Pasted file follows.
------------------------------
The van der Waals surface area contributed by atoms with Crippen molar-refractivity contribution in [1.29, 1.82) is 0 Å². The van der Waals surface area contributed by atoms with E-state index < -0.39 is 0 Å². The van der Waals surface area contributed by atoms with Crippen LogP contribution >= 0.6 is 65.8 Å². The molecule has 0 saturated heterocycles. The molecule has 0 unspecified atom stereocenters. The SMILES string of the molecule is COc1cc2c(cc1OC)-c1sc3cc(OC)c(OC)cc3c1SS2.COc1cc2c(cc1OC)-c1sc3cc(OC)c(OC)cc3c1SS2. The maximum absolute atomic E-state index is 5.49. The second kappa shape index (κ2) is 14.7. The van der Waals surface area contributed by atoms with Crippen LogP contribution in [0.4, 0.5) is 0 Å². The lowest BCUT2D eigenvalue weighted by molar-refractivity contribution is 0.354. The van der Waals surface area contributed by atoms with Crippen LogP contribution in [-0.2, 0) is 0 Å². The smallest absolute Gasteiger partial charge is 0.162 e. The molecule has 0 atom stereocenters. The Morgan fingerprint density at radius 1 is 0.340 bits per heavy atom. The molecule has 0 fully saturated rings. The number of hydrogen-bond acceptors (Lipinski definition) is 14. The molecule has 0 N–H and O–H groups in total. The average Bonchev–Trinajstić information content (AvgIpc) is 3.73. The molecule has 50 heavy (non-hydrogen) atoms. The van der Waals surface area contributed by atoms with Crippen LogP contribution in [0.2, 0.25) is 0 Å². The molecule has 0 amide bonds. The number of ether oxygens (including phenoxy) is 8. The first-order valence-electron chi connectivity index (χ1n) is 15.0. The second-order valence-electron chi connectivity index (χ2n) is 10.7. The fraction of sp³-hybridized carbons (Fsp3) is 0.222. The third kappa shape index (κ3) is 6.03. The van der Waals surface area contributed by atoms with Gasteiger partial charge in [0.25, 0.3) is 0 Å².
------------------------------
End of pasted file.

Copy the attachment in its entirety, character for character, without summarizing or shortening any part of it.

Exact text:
The van der Waals surface area contributed by atoms with Crippen molar-refractivity contribution in [1.29, 1.82) is 0 Å². The van der Waals surface area contributed by atoms with E-state index < -0.39 is 0 Å². The van der Waals surface area contributed by atoms with Crippen LogP contribution >= 0.6 is 65.8 Å². The molecule has 0 saturated heterocycles. The molecule has 0 unspecified atom stereocenters. The SMILES string of the molecule is COc1cc2c(cc1OC)-c1sc3cc(OC)c(OC)cc3c1SS2.COc1cc2c(cc1OC)-c1sc3cc(OC)c(OC)cc3c1SS2. The maximum absolute atomic E-state index is 5.49. The second kappa shape index (κ2) is 14.7. The van der Waals surface area contributed by atoms with Crippen LogP contribution in [0.4, 0.5) is 0 Å². The lowest BCUT2D eigenvalue weighted by molar-refractivity contribution is 0.354. The van der Waals surface area contributed by atoms with Crippen LogP contribution in [-0.2, 0) is 0 Å². The smallest absolute Gasteiger partial charge is 0.162 e. The molecule has 0 atom stereocenters. The Morgan fingerprint density at radius 1 is 0.340 bits per heavy atom. The molecule has 0 fully saturated rings. The number of hydrogen-bond acceptors (Lipinski definition) is 14. The molecule has 0 N–H and O–H groups in total. The average Bonchev–Trinajstić information content (AvgIpc) is 3.73. The molecule has 50 heavy (non-hydrogen) atoms. The van der Waals surface area contributed by atoms with Crippen LogP contribution in [0.2, 0.25) is 0 Å². The molecule has 0 amide bonds. The number of ether oxygens (including phenoxy) is 8. The first-order valence-electron chi connectivity index (χ1n) is 15.0. The second-order valence-electron chi connectivity index (χ2n) is 10.7. The fraction of sp³-hybridized carbons (Fsp3) is 0.222. The third kappa shape index (κ3) is 6.03. The van der Waals surface area contributed by atoms with Gasteiger partial charge in [0.25, 0.3) is 0 Å².